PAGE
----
Another possible answer to this question is that dogs have a instinctual craving for either the minerals that might be in grass, or the actual roughage and bulk that is found in the plant fibers themselves.  There may be some truth to this answer.  In the wild, the present-day ancestors of our modern dog breeds (wolves, coyotes, the dingo, and foxes) eat mostly small, grass-eating, rodents:  mice, rats, rabbits, etc.  When these dogs consume their prey, they will usually consume as well the grass in the stomach of whatever critter they’ve just killed.  Therefore, it is thought that since dogs have evolved over the millennia to be able to tolerate this grassy stomach contents of their prey as part of their regular diet, that there is something in their physiology that is satisfied whenever our pet dogs eat grass.  This possible answer is all well and good, except that there are a lot of dogs out there in this world whose owners tell me never eat grass.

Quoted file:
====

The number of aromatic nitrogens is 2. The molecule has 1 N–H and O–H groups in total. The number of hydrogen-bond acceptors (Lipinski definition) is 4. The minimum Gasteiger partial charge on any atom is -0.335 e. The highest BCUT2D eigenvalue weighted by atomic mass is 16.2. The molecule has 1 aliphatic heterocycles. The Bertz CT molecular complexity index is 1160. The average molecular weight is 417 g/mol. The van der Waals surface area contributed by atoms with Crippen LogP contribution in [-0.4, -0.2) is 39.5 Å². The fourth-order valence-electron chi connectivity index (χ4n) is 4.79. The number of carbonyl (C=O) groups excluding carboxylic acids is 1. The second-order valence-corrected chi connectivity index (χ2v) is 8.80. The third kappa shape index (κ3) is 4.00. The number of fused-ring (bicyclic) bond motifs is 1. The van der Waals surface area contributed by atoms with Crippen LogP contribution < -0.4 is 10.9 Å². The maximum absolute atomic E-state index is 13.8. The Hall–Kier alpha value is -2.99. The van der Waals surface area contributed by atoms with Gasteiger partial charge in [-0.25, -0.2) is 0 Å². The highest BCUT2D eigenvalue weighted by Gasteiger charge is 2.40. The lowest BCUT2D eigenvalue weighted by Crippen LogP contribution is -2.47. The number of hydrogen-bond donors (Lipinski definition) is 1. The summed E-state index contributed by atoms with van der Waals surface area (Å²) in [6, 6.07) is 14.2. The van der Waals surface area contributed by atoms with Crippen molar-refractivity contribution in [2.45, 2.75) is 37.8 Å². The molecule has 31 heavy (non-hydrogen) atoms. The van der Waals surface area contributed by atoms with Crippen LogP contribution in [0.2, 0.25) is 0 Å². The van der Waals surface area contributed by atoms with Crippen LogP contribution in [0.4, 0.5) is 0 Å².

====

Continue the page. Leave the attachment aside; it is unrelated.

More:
Another reason people say dogs eat grass is that they are predicting that it’s going to rain.  The main trouble with this reasoning, is that as a kid, I heard an old farmer’s saying that went something like this:  “If you see your dog (or cat) eat grass today, it’s time to hook up the horses and mow the hay.”  (For those non-farmers out there who read this article, what this saying means is that because grass hay needs two or three days for it to dry before it can be baled, a dog eating grass meant there would be three days of clear weather ahead.)  As quaint as it may sound, I think we can ignore this eating grass and weather prediction theory.